Self-scan checkout controversy: Action removes them due to theft, while other retail chains increase numbers

Customers of bargain chain Action in The Hague, Lelystad, Amsterdam, Purmerend and Hoofddorp, among others, who think they can quickly pay for their groceries will be disappointed. They will now have to stand in line at a normal cash register.

Action has removed the self-scan checkouts in a number of branches. According to employees who spoke to RTL Nieuws, they have to leave because too much was stolen.


But Action seems to be an exception, because other retail chains say they will keep their self-scan checkouts in the store and even increase the number.

“We have self-scan checkouts in more than half of our 1,200 stores and we continue to expand,” said Kruidvat spokesperson José Mes. “We want customers to move through faster, so there are fewer queues.” According to her, it has not yet happened that self-scan checkouts have been removed from Kruidvat stores.

Also at Dekamarkt, which has more than 100 supermarkets in the Netherlands, not a single self-scan checkout has been removed, according to spokesman Rick Kruiskens. Dekamarkt is not going to stop self-scanning either, he says.


Research among customers shows that they like to scan and pay for their groceries themselves, says Anoesjka Aspeslagh, spokesperson for Albert Heijn. The group is by far the largest supermarket chain in the Netherlands.

According to her, customers find the speed of payment a plus. They also like that they can do all their shopping in their own shopping bag in the store, says Aspeslagh.

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Less space

Furthermore, self-scan checkouts take up less space than regular checkouts, she says. As a result, there is more room for products in the store and because fewer cashiers are needed, there is more time for customers, she explains. According to her, customers at Albert Heijn will continue to scan their groceries themselves.

And then there is the advantage for the supermarkets themselves: lower costs, according to Laurens Sloot, professor of entrepreneurship in retail at the University of Groningen. For a supermarket, personnel costs are about 3 percent of turnover, and you can save on that with self-scan checkouts, he explains.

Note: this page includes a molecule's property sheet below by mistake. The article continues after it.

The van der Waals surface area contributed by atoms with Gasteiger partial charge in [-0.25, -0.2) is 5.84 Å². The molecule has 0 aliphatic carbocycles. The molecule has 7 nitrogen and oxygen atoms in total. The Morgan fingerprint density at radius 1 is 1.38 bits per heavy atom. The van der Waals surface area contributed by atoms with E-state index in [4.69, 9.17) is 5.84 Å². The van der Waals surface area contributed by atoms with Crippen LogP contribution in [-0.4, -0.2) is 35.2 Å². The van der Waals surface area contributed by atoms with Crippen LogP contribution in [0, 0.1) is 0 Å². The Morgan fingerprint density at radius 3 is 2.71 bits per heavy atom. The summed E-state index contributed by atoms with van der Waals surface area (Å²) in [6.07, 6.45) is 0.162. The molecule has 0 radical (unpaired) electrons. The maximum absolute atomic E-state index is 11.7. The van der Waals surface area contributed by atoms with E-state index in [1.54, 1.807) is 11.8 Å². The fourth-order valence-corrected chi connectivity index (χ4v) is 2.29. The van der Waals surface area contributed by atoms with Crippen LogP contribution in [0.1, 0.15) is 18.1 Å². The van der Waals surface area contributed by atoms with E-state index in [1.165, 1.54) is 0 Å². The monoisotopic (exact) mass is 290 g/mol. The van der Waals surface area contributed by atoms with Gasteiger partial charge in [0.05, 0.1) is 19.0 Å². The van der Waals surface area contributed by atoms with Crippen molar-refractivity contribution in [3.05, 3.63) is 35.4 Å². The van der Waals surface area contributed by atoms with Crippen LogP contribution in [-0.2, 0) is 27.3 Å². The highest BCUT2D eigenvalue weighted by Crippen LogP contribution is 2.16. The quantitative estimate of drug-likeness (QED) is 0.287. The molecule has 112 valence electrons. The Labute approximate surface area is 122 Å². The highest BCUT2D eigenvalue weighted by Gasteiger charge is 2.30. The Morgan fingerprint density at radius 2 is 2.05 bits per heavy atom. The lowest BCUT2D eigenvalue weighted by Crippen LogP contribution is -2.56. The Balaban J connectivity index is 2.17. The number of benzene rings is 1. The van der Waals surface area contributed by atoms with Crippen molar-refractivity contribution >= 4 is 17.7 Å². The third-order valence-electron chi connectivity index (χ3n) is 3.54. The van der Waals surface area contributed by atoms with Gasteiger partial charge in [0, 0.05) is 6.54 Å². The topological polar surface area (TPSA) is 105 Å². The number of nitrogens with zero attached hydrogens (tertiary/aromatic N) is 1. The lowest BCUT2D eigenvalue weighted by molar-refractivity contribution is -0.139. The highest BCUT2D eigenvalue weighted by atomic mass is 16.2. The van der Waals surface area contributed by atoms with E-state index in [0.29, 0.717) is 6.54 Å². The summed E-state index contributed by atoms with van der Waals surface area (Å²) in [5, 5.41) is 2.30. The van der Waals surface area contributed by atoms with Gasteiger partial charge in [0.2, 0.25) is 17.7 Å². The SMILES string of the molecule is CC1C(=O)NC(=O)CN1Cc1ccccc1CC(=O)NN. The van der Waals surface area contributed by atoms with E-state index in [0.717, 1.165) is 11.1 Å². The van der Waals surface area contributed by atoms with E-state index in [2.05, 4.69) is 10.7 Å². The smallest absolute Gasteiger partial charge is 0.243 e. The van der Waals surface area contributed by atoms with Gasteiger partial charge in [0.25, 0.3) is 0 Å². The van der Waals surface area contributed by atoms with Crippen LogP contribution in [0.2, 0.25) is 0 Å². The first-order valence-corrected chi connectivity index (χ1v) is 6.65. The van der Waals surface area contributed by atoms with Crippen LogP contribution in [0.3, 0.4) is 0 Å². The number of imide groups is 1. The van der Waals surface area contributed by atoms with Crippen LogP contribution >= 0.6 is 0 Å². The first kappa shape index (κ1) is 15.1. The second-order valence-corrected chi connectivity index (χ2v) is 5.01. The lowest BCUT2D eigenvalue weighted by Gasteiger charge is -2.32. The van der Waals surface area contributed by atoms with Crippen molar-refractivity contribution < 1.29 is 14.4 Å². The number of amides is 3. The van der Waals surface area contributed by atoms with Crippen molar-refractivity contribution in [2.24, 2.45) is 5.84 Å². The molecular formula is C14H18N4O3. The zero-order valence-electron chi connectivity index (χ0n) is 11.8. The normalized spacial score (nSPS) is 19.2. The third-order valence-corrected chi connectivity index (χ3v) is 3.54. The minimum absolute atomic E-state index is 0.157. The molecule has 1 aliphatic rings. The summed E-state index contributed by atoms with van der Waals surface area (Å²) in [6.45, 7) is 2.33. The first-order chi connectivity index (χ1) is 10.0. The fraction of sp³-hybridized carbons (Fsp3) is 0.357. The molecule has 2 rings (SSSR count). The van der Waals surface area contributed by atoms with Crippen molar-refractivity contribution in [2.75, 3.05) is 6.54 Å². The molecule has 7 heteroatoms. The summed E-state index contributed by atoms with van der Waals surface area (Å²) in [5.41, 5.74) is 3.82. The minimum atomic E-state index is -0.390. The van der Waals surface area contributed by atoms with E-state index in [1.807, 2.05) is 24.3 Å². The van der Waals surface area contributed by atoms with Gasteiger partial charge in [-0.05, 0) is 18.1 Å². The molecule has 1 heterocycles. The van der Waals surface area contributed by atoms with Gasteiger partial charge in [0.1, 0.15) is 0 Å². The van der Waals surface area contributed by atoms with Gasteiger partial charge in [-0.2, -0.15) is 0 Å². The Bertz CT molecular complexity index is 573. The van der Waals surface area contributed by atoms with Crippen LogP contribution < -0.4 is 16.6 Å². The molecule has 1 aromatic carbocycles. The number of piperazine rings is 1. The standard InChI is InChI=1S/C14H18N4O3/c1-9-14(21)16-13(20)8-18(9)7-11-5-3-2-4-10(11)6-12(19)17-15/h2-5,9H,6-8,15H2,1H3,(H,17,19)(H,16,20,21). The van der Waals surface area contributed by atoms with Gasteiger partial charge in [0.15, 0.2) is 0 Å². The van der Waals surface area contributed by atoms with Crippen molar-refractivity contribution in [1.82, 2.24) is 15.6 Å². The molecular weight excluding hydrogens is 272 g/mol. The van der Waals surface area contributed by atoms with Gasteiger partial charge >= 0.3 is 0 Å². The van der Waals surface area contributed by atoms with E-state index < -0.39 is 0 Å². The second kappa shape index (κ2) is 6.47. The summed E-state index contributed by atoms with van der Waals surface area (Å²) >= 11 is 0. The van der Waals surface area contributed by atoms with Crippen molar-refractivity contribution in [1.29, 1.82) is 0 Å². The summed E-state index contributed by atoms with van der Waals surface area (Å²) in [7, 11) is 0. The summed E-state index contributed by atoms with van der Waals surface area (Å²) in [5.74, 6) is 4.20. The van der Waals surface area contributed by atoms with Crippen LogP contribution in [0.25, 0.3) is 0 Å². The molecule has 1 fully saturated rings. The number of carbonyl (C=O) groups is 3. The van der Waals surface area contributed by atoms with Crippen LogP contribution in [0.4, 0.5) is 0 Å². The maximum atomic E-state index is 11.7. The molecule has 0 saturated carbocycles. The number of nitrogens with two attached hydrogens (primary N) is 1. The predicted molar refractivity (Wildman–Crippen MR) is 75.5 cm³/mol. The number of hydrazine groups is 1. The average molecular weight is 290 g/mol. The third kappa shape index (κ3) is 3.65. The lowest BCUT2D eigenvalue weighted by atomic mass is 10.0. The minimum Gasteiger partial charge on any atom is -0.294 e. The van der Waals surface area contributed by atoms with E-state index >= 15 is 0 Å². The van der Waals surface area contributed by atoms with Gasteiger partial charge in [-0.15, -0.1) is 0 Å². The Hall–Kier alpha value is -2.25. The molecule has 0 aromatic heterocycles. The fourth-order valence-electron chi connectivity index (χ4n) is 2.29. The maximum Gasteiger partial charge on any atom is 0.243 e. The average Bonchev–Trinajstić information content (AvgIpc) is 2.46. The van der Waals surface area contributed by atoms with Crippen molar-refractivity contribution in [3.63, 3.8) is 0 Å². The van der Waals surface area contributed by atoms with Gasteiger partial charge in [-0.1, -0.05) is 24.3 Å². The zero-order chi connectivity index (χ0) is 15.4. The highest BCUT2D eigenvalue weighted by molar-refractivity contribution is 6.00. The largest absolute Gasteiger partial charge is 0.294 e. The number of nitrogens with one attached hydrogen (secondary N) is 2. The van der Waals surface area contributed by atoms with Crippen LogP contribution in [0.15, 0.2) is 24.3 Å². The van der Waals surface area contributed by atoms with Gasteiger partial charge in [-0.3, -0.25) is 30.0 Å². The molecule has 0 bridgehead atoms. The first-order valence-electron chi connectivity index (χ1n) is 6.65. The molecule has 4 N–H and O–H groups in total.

Saves on costs

Suppose that 80 percent of customers pay at the self-checkout, then personnel costs can be reduced considerably, he calculates. Even if you have to hire extra people for checks. “At the bottom of the line it is still slightly cheaper and especially in the large cities it is difficult to find people, also for cash registers,” says Sloot.

It is therefore not surprising that discounter Dirk, Hema and furniture store Ikea, among others, also stick to self-scanning. In some Ikea’s you can now even only pay at a self-checkout.


Although Action employees say that increased theft is the main reason that self-scan checkouts are being removed, according to Action itself this is not the case.

Nevertheless, shoplifting in general is on the rise in the Netherlands. Last year by 30 percent, according to an analysis of police figures by the ANP news agency. According to experts, this has to do with the high inflation. But the self-checkout probably also plays a role. Because that makes it easier to steal something.

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Ikea: no more theft

Interestingly, Ikea had expected the number of thefts to increase due to self-scanning, but that turned out not to be the case. It might help if you also buy large packages, such as bookcases, from the Swedish chain and collect them from customer service, says spokesman Jurriaan Zuiderhoek.

It is also more noticeable if you do not scan large packages but do take them with you from the store, he suggests.

‘Technological rat race’

It is a ‘technological rat race’, says Sloot. The systems for checking whether someone walks out of the store without paying is getting smarter, he says. For example, there are smart cameras that can see how much is in your basket, the retail expert explains.

“At Albert Heijn, we take various additional measures to prevent theft,” says Aspeslagh. She did not respond to additional questions from RTL Nieuws.


Retail expert Sloot thinks that self-checkout checkouts are here to stay. However, regular cash registers will not disappear completely, he thinks. Ultimately, he expects that about 80 percent of purchases will be paid for at a self-checkout in many stores.

After all, the knife cuts both ways, he explains. Customers can choose whether they prefer to pay with an employee or whether they want to do it themselves. And the chains have lower costs.

In this video you can see that store associates scan faster than customers:

2023-06-03 06:16:14
#Stop #selfscan #Ikea #Kruidvat #expanding

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